Send to

Choose Destination
Eur Heart J. 2004 Apr;25(8):663-70.

Sex, age, and clinical presentation of acute coronary syndromes.

Author information

Department of Medicine, Goteborg University, Sahlgrenska University Hospital, Ostra, SE-416 85 Goteborg, Sweden.



To investigate sex differences in clinical presentation in younger and older patients hospitalised with a wide spectrum of acute coronary syndromes (ACS).


We analysed 10253 patients with a discharge diagnosis of ACS in the Euro Heart Survey of patients with Acute Coronary Syndromes. There were 1010 women and 3709 men < 65 years. Among patients <65 years, fewer women than men presented with ST elevation, (OR [odds ratio]: 0.62 [0.53-0.71]) and developed Q-wave myocardial infarction (OR 0.58 [0.50-0.67]), whereas in patients > or =65 years there was no significant sex difference. Women <65 years were more likely than men of the same age to be discharged with a diagnosis of unstable angina (OR 1.56 [1.35-1.79]), but there was no sex difference in older patients; the p for interaction between sex and age for both was <0.0001. Among patients who underwent coronary angiography, both younger and older women were less likely than men to have 3-vessel or main stem disease. In a logistic regression analysis stratified for age, female sex was a significant negative determinant of presenting with ST elevation in patients <65 years (OR 0.68 [0.58-0.79]), whereas there was no effect of sex in patients > or =65 years.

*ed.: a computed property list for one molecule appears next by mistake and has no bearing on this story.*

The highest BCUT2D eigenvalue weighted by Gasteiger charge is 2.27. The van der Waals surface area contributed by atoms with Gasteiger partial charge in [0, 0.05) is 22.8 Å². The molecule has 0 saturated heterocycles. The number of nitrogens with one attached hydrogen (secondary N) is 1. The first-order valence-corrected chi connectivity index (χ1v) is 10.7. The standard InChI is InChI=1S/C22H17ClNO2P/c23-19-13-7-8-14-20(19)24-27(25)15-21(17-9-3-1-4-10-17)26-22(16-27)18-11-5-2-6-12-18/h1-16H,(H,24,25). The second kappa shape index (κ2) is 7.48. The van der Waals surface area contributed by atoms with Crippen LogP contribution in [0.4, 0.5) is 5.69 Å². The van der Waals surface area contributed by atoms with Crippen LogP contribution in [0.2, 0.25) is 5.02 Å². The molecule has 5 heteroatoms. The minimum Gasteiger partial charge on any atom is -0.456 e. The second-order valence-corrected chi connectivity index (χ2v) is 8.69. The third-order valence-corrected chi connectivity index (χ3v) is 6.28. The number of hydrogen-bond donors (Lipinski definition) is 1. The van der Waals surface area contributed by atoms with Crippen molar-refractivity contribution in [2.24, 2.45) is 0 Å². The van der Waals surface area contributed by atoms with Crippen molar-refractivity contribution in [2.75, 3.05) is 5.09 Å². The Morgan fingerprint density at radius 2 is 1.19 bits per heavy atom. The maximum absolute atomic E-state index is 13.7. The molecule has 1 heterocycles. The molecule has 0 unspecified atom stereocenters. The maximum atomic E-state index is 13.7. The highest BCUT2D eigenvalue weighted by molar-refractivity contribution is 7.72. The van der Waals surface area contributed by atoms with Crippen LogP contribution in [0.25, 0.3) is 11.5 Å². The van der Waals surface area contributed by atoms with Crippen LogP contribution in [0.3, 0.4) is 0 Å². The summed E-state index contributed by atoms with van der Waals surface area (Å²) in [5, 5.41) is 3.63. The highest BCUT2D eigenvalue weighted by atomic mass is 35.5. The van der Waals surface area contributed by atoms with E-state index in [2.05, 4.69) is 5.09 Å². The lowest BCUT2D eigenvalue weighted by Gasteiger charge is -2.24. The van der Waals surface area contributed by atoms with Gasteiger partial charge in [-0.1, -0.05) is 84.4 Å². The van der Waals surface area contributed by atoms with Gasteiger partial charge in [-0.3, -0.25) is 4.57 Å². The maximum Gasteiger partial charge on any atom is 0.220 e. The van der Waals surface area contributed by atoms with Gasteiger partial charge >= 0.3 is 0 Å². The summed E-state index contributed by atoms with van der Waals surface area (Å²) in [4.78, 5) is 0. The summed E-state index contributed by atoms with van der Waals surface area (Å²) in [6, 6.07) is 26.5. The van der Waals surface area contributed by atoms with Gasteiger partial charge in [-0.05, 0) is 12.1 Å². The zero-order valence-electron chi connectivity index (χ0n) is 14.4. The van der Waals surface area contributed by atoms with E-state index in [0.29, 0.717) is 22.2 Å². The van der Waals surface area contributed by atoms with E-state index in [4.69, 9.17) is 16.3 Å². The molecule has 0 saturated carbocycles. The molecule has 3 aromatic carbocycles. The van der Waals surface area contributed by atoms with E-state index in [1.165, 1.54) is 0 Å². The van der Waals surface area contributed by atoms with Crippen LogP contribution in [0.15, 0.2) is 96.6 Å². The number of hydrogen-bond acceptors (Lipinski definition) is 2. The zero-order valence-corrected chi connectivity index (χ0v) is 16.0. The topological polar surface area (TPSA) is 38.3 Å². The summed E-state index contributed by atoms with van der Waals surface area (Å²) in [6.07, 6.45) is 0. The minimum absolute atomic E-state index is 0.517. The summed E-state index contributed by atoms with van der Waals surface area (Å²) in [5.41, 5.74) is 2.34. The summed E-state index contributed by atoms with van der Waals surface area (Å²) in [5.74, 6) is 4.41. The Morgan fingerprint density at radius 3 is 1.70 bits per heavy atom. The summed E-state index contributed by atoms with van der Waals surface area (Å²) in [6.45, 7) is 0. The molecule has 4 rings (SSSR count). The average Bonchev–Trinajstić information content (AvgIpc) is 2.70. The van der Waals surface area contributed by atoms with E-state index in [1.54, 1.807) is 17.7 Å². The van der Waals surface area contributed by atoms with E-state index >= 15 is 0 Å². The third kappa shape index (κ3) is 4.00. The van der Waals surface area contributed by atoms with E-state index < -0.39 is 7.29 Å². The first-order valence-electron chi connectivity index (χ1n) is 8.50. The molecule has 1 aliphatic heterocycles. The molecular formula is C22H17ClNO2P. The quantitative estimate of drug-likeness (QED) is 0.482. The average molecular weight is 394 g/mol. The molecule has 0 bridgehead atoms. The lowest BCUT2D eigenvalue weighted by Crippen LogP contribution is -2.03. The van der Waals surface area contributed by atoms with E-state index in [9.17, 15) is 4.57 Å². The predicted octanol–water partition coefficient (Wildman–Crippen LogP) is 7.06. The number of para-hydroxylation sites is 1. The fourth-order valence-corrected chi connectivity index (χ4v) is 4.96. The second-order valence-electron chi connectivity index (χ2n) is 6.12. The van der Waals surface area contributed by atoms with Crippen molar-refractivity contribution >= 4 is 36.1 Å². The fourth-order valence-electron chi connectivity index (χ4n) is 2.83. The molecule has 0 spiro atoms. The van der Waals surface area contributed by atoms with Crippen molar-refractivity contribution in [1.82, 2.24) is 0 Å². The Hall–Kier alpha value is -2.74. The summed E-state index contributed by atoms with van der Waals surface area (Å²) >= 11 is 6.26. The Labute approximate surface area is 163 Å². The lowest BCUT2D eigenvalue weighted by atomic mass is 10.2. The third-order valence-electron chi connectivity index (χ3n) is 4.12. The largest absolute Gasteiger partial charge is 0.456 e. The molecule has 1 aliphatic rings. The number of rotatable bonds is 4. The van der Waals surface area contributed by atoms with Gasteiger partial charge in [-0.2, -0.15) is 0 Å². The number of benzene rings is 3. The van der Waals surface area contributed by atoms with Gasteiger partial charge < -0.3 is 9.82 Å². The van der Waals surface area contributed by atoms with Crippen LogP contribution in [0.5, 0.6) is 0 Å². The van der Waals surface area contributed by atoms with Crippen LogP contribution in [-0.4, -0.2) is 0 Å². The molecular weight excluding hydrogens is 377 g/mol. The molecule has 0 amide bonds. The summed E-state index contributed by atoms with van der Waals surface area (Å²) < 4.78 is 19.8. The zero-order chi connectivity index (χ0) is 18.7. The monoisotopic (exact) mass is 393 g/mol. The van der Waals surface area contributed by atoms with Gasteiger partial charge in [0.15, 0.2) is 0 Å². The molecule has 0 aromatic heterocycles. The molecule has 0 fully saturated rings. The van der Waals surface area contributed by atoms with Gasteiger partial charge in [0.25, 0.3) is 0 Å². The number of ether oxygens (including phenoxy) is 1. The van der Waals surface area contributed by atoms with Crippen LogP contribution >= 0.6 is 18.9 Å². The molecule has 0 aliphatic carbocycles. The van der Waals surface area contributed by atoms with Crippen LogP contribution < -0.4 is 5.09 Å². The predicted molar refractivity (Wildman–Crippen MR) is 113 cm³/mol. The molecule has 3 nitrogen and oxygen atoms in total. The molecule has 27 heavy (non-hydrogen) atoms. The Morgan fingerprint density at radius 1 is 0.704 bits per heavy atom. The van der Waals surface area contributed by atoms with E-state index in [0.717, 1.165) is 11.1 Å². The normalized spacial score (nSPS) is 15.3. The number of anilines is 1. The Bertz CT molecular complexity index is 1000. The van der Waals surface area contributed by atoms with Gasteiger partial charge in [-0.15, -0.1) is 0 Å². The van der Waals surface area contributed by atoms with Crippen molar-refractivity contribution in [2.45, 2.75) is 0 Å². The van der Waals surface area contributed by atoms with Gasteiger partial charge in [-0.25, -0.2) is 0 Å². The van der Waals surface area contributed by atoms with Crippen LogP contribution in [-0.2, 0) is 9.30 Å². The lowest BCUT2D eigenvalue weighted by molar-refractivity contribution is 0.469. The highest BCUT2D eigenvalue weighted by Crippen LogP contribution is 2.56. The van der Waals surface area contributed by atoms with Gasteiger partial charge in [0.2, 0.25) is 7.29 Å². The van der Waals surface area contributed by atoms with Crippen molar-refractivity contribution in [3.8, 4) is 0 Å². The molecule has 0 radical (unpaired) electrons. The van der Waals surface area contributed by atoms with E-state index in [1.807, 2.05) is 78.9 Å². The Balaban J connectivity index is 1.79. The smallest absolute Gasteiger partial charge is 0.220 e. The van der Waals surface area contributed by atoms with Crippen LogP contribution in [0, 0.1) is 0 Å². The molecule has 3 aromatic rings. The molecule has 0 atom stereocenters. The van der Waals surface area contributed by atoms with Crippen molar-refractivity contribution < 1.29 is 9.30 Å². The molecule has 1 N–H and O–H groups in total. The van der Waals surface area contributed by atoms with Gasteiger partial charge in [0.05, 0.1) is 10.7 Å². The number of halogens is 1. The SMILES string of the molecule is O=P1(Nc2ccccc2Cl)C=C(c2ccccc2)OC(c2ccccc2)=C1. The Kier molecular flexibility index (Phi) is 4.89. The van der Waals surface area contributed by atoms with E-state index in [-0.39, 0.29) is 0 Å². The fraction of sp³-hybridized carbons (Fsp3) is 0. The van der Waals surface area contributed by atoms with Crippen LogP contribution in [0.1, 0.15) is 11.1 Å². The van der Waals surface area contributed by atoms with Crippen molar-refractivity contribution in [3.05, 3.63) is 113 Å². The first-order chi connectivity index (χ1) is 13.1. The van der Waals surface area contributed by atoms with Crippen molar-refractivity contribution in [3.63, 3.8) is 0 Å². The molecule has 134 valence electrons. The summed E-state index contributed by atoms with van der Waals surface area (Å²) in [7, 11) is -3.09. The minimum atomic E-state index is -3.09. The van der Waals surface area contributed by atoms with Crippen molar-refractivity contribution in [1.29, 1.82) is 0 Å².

In younger patients with ACS, women were less likely than men to present with ST elevation and more likely to be discharged with a diagnosis of unstable angina. In older patients there were no differences in clinical presentation. Both older and younger women had less extensive atherosclerosis. The findings suggest a different pathophysiology of ACS in younger, but not older, women.

[Indexed for MEDLINE]

Supplemental Content

Full text links

Icon for Silverchair Information Systems
Loading ...
Support Center